The Election Was Just the Beginning: The Future of Women’s Rights in Texas

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Greg Abbott and Dan Patrick may have won the top two seats on state government last week, but that doesn’t mean the movement to turn Texas blue is ending anytime soon.

In a conference call focusing on women, reproductive rights, and the election, leaders from Annie’s List, NARAL Pro-Choice Texas, Planned Parenthood Texas Votes, and the Texas Women Vote Project spoke on Monday about what went right last week and what the road ahead looks like for women’s rights advocates. The hosts of the conversation emphasized that, although Wendy and Leticia didn’t win, the work leading up to the election has created a foundation for future support of progressive candidates and opportunities for collaboration between organizations.

NARAL Pro-Choice Texas Executive Director Heather Busby opened up the call by stressing that “this year was not supposed to be the end, but just the beginning,” a sentiment echoed throughout the call.

Colleen Loper, Campaigns Director for Annie’s List, noted that the organization recruited women to run in competitive legislative races and secured more female campaign managers than in recent legislative cycles. “Throughout the election cycle, the atmosphere was one of, ‘How can I help?'” she noted.

Going forward, Annie’s List will prioritize examining voter information to figure out how to encourage Texans to vote. Although the filibuster was a catalyst for mobilizing Texas women, Loper said, “this is a long-term game.

Genevieve van Cleve of the Texas Women Vote Project also highlighted her organization’s successes leading up to the elections. TWVP is a relatively new PAC with a small budget that works on identifying electoral work opportunities to “unleash the awesome power of Texas women.”

This year, TWVP helped to organize the Women’s Caucus at the Texas Democratic Party Convention. “Because of the amazing women on the ticket, all the way up and down the ticket, we grew that event from about 150 to about 1,000,” van Cleve said. “It was, as many people told me afterward, a high point of the convention.”

Additionally, TWVP provided election protection support and training to both Waco and Lubbock. The organization also drummed up statewide support for Diane Henson, a Democratic candidate for Chief Justice of the 3rd Court of Appeals. Henson lost by only 8 percent on Election Day.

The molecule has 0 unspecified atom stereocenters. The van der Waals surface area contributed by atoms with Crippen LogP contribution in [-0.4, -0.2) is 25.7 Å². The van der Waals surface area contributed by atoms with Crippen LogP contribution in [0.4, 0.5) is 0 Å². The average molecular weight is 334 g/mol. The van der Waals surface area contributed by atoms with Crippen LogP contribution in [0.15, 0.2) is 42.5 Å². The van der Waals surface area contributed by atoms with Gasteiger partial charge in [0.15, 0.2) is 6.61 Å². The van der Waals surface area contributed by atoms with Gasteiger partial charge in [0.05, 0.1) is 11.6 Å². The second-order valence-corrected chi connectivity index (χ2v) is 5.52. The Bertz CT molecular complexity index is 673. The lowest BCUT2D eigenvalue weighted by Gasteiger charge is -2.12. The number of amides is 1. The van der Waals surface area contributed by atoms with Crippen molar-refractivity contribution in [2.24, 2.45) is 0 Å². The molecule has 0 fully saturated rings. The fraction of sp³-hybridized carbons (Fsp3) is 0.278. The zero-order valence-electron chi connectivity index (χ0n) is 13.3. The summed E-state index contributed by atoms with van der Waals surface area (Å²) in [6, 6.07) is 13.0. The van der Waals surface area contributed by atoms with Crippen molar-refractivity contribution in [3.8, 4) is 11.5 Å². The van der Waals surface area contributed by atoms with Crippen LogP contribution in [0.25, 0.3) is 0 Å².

TWVP also conducted a media training for 25 women who will, in the future, be able to speak credibly to the media about their area of expertise. “There aren’t enough women being quoted in stories, and there aren’t enough women that are being used as experts in stories,” van Cleve said. “I cannot tell you how many times I read articles about Wendy and Leticia where not one woman was quoted in the story.”

Planned Parenthood Texas Executive Director Yvonne Gutierrez shared that her organization “executed the largest electoral effort ever by Planned Parenthood in the state of Texas this year.”

“What Tuesday showed us is that there is still a lot of work to be done to make Texas a healthy, thriving democracy where all voters understand the importance of their vote and participate in the electoral process,” she said.

However, Gutierrez emphasized that the conservative victories last Tuesday are not “an endorsement of an agenda to restrict women’s access to healthcare.” Leading up to the election, both Texas and the nation saw conservative candidates backtracking on their previous stances on abortion and contraception access late in the game.

“Greg Abbott and Dan Patrick were not elected to restrict women’s access to healthcare and we all must continue to work to make sure they do not interfere with a woman’s ability to access preventive and lifesaving care, as well as access to safe and legal abortion,” Gutierrez said.

You can listen to the call in its entirety here.

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About Author

Natalie San Luis

Natalie is a native Texan, a feminist, and a writer, focusing on reproductive justice, race, and pop culture. When she's not writing (and sometimes when she is), she's brewing beer, drinking beer, and reading stuff on the Internet. Her work has been featured on The Huffington Post, xoJane, The Billfold, Culturemap, and E3W Review of Books. She tweets from @nsanluis.

2 Comments

  1. Although the “war on women” strategy didn’t work in Texas or for that fact nationwide this election cycle, it should not be abandoned.

  2. kristine weibel on

    I really have my doubts about this in it’s entirety. Abbott & Patrick have made their position clear on abortion. Abbot is 100% against it, and Patrick is a religious zealot. Abbot was responsible for shutting down the Texas Women’s Health Program and stands by that decision. Abbott was responsible for unfunding Planned Parenthood. Abbott was (is) against expanding Medicare under Federally Funded Exchanges.

    What exactly does this author think will change. Will these men wake up in January and ‘see the light”? Oh, make no mistake there is a light and it is aimed at women.

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